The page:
The Mexican city of Juarez is getting a bit of attention in games this year. Not only is Juarez the setting of the upcoming modern military-themed shooter Ghost Recon Advanced Warfighter 2, but it's also in the name of the upcoming Call of Juarez, a shooter set in the Old West. The PC version of Call of Juarez has been in development for some time, but Ubisoft and Polish developer Techland are announcing today that the game will also arrive on the Xbox 360 this summer. To learn how Techland adapted this game of six-shooters and gunslingers to Microsoft's console, we caught up with Pawel Zawodny, the development director at Techland and producer on Call of Juarez.
GameSpot: The big news is that Call of Juarez, a game that was originally in development only for the PC, will launch on the Xbox 360 as well as on the PC as an enhanced version. Tell us about how this development came about.
Pawel Zawodny: Call of Juarez is based on the Chrome Engine that has been in development for seven years and has always been a platform for technologically enhanced products. When the Xbox 360 was released, we all quickly learned that it was not only a platform to compete with the PC in terms of technology (performance and graphics) but one with even more graphical potential. Recent first-person shooters released for the Xbox 360 also proved that gameplay on the gamepad can be as smooth and rewarding as with a PC mouse. All things considered, the two platforms that made the most sense for an FPS set in the Wild West were the Xbox 360 and PC.
Call of Juarez, with its "full akimbo" mode, also seemed ideal for consoles because of the two triggers that give you a true idea of what it's like wielding dual six-shooters. With the game nearing completion, it's clear the Xbox 360 is a perfect fit.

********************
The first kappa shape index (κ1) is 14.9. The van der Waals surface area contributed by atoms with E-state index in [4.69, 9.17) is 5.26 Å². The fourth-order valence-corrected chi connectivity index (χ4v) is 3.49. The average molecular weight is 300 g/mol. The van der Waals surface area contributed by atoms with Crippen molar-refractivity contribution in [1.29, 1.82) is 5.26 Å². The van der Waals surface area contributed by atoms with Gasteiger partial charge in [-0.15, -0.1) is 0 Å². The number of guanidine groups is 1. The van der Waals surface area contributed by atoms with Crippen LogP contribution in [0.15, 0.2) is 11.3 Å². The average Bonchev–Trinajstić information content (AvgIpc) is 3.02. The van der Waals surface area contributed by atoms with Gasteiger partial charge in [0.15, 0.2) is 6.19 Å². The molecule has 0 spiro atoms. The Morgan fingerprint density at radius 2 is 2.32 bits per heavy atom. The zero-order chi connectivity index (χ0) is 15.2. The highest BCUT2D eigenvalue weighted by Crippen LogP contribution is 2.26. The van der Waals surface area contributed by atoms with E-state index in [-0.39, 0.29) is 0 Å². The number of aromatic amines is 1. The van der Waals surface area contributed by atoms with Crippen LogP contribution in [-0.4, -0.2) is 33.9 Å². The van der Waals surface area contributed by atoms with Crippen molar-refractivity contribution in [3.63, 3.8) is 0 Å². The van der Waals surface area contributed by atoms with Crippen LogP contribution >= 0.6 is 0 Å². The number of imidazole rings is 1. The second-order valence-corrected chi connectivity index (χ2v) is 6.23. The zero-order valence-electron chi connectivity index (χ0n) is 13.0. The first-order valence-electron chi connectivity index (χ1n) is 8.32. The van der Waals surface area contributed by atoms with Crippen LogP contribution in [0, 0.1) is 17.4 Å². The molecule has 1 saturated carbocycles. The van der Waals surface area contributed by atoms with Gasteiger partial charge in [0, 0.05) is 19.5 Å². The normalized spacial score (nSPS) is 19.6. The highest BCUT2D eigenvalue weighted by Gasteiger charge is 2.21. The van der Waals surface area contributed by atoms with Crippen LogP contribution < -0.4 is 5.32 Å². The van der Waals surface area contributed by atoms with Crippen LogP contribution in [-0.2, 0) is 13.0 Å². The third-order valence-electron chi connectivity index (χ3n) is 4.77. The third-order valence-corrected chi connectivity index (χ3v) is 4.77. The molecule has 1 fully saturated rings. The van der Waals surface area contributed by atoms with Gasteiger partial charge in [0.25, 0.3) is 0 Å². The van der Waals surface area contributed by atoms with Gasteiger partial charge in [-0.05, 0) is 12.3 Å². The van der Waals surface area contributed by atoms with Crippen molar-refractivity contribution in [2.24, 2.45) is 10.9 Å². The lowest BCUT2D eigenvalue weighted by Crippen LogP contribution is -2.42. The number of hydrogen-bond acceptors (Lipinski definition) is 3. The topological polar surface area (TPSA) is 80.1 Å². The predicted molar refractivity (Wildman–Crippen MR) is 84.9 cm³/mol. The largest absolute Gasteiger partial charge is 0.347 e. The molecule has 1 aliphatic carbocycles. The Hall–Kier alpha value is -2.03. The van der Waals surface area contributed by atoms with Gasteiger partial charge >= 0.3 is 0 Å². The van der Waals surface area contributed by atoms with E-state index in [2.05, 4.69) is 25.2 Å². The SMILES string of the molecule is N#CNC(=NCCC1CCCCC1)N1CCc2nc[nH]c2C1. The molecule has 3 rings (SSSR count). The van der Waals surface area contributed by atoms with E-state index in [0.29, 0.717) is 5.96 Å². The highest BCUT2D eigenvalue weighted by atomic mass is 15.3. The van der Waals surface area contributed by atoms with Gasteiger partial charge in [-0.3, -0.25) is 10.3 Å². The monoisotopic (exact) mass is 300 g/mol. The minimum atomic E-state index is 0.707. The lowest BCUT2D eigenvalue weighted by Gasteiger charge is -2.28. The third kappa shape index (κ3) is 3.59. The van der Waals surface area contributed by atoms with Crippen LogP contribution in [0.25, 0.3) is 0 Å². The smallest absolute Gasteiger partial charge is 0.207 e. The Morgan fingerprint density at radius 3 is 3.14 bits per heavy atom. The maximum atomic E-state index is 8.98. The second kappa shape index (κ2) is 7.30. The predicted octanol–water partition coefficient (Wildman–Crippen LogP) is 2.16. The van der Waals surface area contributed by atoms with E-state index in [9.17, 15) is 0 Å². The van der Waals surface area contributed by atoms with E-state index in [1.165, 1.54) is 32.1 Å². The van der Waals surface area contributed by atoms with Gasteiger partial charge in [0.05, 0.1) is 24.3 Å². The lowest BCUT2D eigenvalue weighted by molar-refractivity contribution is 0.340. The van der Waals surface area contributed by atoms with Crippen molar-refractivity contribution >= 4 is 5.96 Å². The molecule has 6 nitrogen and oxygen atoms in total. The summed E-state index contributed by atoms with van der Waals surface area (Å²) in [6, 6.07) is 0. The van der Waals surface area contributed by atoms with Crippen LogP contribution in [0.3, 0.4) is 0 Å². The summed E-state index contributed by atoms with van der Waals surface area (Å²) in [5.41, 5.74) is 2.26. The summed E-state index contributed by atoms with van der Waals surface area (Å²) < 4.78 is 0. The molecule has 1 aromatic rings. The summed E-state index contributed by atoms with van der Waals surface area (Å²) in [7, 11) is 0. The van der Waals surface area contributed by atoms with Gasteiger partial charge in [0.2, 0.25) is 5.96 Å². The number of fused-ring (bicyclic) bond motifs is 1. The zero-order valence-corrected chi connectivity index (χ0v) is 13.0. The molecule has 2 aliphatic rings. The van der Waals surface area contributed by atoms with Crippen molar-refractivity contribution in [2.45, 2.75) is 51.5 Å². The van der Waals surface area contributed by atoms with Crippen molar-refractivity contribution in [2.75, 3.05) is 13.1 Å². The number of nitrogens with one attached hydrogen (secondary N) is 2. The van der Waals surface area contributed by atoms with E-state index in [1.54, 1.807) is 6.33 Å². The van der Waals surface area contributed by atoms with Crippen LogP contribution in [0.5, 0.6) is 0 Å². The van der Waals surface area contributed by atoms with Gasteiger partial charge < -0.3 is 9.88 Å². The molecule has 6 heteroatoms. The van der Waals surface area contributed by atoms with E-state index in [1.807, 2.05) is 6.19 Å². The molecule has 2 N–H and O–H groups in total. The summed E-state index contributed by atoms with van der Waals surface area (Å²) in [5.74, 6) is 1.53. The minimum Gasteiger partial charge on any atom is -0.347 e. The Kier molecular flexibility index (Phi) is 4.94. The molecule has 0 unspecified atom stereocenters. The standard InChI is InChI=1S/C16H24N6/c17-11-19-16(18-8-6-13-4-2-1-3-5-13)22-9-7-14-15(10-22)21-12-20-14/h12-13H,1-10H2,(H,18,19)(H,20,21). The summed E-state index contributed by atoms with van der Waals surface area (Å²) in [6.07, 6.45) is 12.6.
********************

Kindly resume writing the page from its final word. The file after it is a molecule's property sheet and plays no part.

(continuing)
GS: What are the primary differences between the Xbox 360 and PC versions of the game? What's in the enhanced PC version of the game?
PZ: Well, almost everything has been enhanced in some way. The biggest difference will be noticeable in the visuals. We squeezed as much as possible from the Xbox 360's vertex and pixel shaders. There's high dynamic range lighting, hardware antialiasing, bump-mapping on almost everything, relief-mapping on many objects, subsurface scattering, just to mention a few technical terms.
Knowing that every Xbox 360 user has the same hardware, with three cores and an extremely fast graphics board, saved us a huge amount of time compared to the PC version. For a single title for the PC, you technically create a number of "games" that are somehow different depending on the user's hardware configuration.
After a number of focus tests done on a PC with a gamepad attached, it turned out that some levels had to be redesigned to better fit the console-style controls. Later tests on the console introduced further tweaks and changes.
GS: Will both versions of the game launch simultaneously in the US? We understand that the game is already available on the PC in Europe; how easy or difficult was it to port to the 360?
PZ: Yes, together with the Xbox 360 worldwide release, the game will also be released for the PC in the US. What is more interesting is that the US PC version will be different than the original release. The biggest change is the optimization for Windows Vista and DirectX 10. Of course, the visuals and performance of the game will benefit from this fact. It is going to be one of the few games to make use of the new platform.